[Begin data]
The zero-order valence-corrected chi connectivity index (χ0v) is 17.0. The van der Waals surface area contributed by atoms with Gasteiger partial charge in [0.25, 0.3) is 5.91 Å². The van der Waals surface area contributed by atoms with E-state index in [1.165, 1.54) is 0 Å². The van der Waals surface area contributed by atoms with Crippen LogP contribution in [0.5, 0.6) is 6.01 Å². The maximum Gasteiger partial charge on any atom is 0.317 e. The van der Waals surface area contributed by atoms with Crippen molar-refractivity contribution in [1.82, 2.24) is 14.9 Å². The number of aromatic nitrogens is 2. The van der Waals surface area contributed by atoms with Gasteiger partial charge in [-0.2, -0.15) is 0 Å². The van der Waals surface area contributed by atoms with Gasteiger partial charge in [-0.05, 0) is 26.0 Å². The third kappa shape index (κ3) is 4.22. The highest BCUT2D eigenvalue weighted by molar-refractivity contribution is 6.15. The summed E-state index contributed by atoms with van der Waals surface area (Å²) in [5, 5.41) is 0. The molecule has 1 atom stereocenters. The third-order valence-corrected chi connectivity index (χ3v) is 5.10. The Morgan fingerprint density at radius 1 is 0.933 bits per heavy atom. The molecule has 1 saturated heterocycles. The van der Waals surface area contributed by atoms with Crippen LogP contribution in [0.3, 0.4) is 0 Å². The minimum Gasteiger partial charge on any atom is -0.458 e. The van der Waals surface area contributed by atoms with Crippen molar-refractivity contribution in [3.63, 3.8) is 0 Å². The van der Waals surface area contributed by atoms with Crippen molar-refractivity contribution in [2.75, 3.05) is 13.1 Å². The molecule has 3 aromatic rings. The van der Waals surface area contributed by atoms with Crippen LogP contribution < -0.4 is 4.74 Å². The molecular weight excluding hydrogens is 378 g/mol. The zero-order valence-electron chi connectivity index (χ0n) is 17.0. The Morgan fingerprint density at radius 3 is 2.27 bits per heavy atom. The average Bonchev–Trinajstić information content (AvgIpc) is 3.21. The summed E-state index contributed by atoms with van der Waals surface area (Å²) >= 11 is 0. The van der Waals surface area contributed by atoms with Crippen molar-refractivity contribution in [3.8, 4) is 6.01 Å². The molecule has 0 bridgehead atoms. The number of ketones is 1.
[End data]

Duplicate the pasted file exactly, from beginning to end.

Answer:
The zero-order valence-corrected chi connectivity index (χ0v) is 17.0. The van der Waals surface area contributed by atoms with Gasteiger partial charge in [0.25, 0.3) is 5.91 Å². The van der Waals surface area contributed by atoms with E-state index in [1.165, 1.54) is 0 Å². The van der Waals surface area contributed by atoms with Crippen LogP contribution in [0.5, 0.6) is 6.01 Å². The maximum Gasteiger partial charge on any atom is 0.317 e. The van der Waals surface area contributed by atoms with Crippen molar-refractivity contribution in [1.82, 2.24) is 14.9 Å². The number of aromatic nitrogens is 2. The van der Waals surface area contributed by atoms with Gasteiger partial charge in [-0.2, -0.15) is 0 Å². The van der Waals surface area contributed by atoms with Gasteiger partial charge in [-0.05, 0) is 26.0 Å². The third kappa shape index (κ3) is 4.22. The highest BCUT2D eigenvalue weighted by molar-refractivity contribution is 6.15. The summed E-state index contributed by atoms with van der Waals surface area (Å²) in [5, 5.41) is 0. The molecule has 1 atom stereocenters. The third-order valence-corrected chi connectivity index (χ3v) is 5.10. The Morgan fingerprint density at radius 1 is 0.933 bits per heavy atom. The molecule has 1 saturated heterocycles. The van der Waals surface area contributed by atoms with Crippen LogP contribution in [0.3, 0.4) is 0 Å². The minimum Gasteiger partial charge on any atom is -0.458 e. The van der Waals surface area contributed by atoms with Crippen molar-refractivity contribution in [3.63, 3.8) is 0 Å². The van der Waals surface area contributed by atoms with Crippen molar-refractivity contribution in [2.75, 3.05) is 13.1 Å². The molecule has 3 aromatic rings. The van der Waals surface area contributed by atoms with Crippen LogP contribution < -0.4 is 4.74 Å². The molecular weight excluding hydrogens is 378 g/mol. The zero-order valence-electron chi connectivity index (χ0n) is 17.0. The Morgan fingerprint density at radius 3 is 2.27 bits per heavy atom. The average Bonchev–Trinajstić information content (AvgIpc) is 3.21. The summed E-state index contributed by atoms with van der Waals surface area (Å²) >= 11 is 0. The van der Waals surface area contributed by atoms with Crippen molar-refractivity contribution in [3.8, 4) is 6.01 Å². The molecule has 0 bridgehead atoms. The number of ketones is 1.